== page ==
Theatrical rock superstar Meat Loaf, whose Bat Out of Hell is one of the bestselling albums of all time, has died at the age of 74. Reports say the singer and actor had recently fallen sick with COVID-19.
In an emotional statement posted to Facebook early Friday, the performer’s family said he was with his wife when he died and had said his final goodbyes to his two daughters in the past 24 hours. The star sold 100 million albums in his five-decade career and starred in movies including Fight Club, The Rocky Horror Picture Show, and Wayne’s World, and did a stint on Donald Trump’s Celebrity Apprentice reality-TV show.
“We know how much he meant to so many of you and we truly appreciate all of the love and support as we move through this time of grief in losing such an inspiring artist and beautiful man,” the family wrote in its announcement. “From his heart to your souls… don’t ever stop rocking!”
No cause of death was confirmed, but TMZ reported that Meat Loaf—whose real name was Marvin Lee Aday—died after falling “seriously ill” with COVID-19 in recent weeks. According to the site, he canceled a business meeting this week for a planned reality show named after his hit “I’d Do Anything for Love (but I Won’t Do That).”
Meat Loaf’s daughter Pearl Aday posted on Instagram on Jan. 7 that several of her friends and family had recently tested positive. “We are not sick, but we have too many friends and family testing positive right now, positive but doing ok,” she wrote. “Thank their respect for science that they’re all vaxxed, otherwise they’d be way worse.”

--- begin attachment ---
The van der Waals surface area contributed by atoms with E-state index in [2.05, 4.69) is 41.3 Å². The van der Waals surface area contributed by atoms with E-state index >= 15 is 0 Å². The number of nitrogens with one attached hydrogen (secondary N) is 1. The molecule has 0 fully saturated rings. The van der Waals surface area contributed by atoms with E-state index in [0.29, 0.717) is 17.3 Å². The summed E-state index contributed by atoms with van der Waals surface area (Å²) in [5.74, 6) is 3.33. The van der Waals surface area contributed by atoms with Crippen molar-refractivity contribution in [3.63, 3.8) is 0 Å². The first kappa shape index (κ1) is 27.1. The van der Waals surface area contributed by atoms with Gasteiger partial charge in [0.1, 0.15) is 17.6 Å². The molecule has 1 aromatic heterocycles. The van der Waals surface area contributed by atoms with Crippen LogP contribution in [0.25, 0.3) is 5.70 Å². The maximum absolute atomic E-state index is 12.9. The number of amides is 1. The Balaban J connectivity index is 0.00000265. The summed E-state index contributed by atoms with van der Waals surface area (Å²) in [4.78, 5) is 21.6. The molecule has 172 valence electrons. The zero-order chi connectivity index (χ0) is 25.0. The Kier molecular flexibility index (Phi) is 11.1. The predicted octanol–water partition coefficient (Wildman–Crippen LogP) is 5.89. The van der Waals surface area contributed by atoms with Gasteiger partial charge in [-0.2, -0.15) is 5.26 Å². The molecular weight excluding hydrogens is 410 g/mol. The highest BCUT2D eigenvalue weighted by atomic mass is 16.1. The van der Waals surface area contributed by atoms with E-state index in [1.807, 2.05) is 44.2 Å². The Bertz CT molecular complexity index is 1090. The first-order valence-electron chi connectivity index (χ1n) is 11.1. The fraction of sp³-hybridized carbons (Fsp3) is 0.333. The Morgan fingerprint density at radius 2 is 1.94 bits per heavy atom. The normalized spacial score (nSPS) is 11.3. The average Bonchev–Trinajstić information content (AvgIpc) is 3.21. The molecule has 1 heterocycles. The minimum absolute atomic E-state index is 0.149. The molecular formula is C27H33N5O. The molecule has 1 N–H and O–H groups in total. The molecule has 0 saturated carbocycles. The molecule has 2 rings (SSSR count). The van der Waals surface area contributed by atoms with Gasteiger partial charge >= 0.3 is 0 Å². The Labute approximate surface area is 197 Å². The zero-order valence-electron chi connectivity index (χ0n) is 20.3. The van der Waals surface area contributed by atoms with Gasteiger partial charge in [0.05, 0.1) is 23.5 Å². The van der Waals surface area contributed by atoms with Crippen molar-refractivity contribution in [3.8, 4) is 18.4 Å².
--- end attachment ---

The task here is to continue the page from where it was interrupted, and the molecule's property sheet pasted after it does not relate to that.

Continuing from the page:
The singer’s vaccine status isn’t known, but TMZ reported that he had recently spoken out against planned vaccine mandates in Australia.
The Daily Beast reached out to his manager Michael Greene for comment on his cause of death.
In May, he posted a clip of Eric Clapton’s anti-lockdown song “Stand and Deliver,” and, in what appears to be one of his last interviews, Meat Loaf appeared to be losing patience with pandemic measures.
Speaking to The Pittsburgh Post-Gazette in August last year, he told the interviewer “I hug people in the middle of COVID,” and said: “I understood stopping life for a little while, but they cannot continue to stop life because of politics. And right now they’re stopping because of politics.”
The singer went on to complain about being asked to wear a mask on a plane, stating that he didn’t believe paper masks were as good at N95s at stopping the coronavirus from spreading. “We had to go on the airplane with the paper masks and then on the way back, we got a Nazi: ‘Get your mask on now!’ They’re power-mad now,” he told the paper.
After the interviewer replied, “Oh, God. We’re being controlled by everybody,” the singer responded ominously, “Yeah, I know. But not me. If I die, I die, but I’m not going to be controlled.”